Resolving IRIs and Content Negotiation

In the core xAPI specification, IRIs may be used simply as identifiers without ever being resolved or dereferenced. However, following LD principles, vocabulary datasets and vocabulary term IRIs must be resolvable using the HTTP protocol. The primary reason for making vocabulary IRIs resolvable is to provide a reliable mechanism to obtain the actual meaning of the vocabulary terms, readable by humans or machines. Applications can use a variety of methods to generally read data, but resolving IRIs is the most common mechanism for LD. The terms "resolving" and "dereferencing" an IRI are often used interchangeably. Technically, IRI resolution is the process of determining an access mechanism and the appropriate parameters (e.g., Accept request headers in HTTP and media type). To use that access mechanism to perform an action on the IRI's resource is to “dereference” the IRI” (Baskauf, 2014). This formal definition comes from RFC3986. IRI resolution may require several iterations and is often achieved through an HTTP mechanism called content negotiation.

Content negotiation is defined in the formal HTTP specification and makes it possible to serve different representations of data at the same IRI, so that user agents can resolve which representations fit their needs the best. Different client applications might have different preferences on the data format, which is indicated in the HTTP header of the request.

As previously stated non-information resources such as real-world physical objects or abstract concepts can not be transmitted electronically. Instead, the server responds to a client requesting the IRI with the HTTP response code “303, See Other,” and the corresponding URL of a web document. This is called a 303 server-side redirect. Next, the client accepts this new target URL and retrieves a document describing the resource. For example, when accessing an xAPI vocabulary IRI (e.g., a browser usually requests HTML to provide a human readable version while other applications looking for semantic meaning will request RDF formats such as JSON-LD. The server hosting these files selects the best match based on the request and sends the file back to the client. For example, consider the following IRIs:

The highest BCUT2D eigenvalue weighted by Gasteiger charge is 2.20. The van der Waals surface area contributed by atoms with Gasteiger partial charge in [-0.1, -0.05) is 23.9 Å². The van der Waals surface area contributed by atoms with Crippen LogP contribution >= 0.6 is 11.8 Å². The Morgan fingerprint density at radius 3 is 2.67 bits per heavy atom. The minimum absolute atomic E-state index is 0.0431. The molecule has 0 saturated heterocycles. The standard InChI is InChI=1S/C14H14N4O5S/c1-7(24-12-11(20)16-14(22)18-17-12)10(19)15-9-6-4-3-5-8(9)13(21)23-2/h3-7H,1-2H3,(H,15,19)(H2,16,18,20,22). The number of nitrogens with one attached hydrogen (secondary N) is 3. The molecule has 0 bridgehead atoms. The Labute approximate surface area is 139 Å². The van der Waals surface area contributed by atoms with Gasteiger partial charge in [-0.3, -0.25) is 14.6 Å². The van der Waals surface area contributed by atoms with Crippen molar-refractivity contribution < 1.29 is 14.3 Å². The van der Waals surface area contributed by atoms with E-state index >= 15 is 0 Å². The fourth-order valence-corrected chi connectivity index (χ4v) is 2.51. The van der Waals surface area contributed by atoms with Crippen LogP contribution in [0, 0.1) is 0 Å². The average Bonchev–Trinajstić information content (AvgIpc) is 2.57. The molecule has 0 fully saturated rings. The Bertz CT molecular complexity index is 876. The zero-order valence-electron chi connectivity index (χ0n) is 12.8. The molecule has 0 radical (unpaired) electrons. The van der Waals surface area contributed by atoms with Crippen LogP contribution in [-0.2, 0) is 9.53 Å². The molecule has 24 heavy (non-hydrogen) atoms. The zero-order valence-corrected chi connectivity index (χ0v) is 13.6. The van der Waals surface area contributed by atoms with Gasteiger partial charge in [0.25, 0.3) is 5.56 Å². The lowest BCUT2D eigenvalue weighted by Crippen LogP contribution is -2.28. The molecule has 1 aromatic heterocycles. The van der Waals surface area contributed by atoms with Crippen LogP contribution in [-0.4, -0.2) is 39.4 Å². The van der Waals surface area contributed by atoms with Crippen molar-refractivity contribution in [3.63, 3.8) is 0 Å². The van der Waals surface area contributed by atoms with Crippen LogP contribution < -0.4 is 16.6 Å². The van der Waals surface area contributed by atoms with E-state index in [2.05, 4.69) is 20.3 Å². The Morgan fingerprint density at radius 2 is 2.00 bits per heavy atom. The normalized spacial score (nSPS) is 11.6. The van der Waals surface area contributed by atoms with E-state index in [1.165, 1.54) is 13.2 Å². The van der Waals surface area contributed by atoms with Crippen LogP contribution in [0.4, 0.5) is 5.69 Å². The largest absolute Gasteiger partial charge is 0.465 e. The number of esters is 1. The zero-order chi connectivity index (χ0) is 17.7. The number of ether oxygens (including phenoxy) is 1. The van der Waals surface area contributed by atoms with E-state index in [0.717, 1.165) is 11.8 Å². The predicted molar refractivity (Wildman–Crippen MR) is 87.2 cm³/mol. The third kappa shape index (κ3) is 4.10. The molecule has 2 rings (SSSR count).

• (IRI identifying the ADL Vocabulary Dataset & HTML document describing the vocabulary)
  • (IRI identifying the “abandoned” verb)

Accessing the ADL Vocabulary ( IRI in a browser will only provide a human-readable HTML representation of the dataset, but executing a HTTP GET request (e.g., curl --header "Accept: application/ld+json" -L of this IRI will return a response in JSON-LD. Each Verb IRI will also return the vocabulary dataset as HTML or JSON-LD through content negotiation. Content negotiation is managed on a web server and often requires administrative privileges and specialized knowledge of HTTP redirect rules. Vocabulary authors, who do not follow IRI persistence practices by leveraging a dedicated service for managing IRIs, will need to own, configure, and maintain their own server for content negotiation. Fortunately, vocabulary authors whocreate IRIs using W3C’s Permanent Identifier Service,, do not have to be concerned with content negotiation as that server is already configured to handle it. Vocabulary authors can simply generate a text-based .htaccess file and specify the target server’s URL from which the negotiated files will be delivered. An .htaccess code example that uses the W3C’s Apache server is available in Appendix B.

Editor’s Note: The original ADL vocabulary IRI ( was published before vocabulary practices were researched and established. Therefore, the original ADL vocabulary is still preserved, but for this documentation is also mirrored at to illustrate good IRI practices. When using the original ADL verbs for identifiers in actual xAPI statements, developers and CoPs should continue to use the original IRI path at Newly "minted" ADL vocabulary terms (e.g., cmi5 verbs) will use a persistent IRI (e.g., so that IRIs can be better designed and maintained using the W3C's permanent identifier process.

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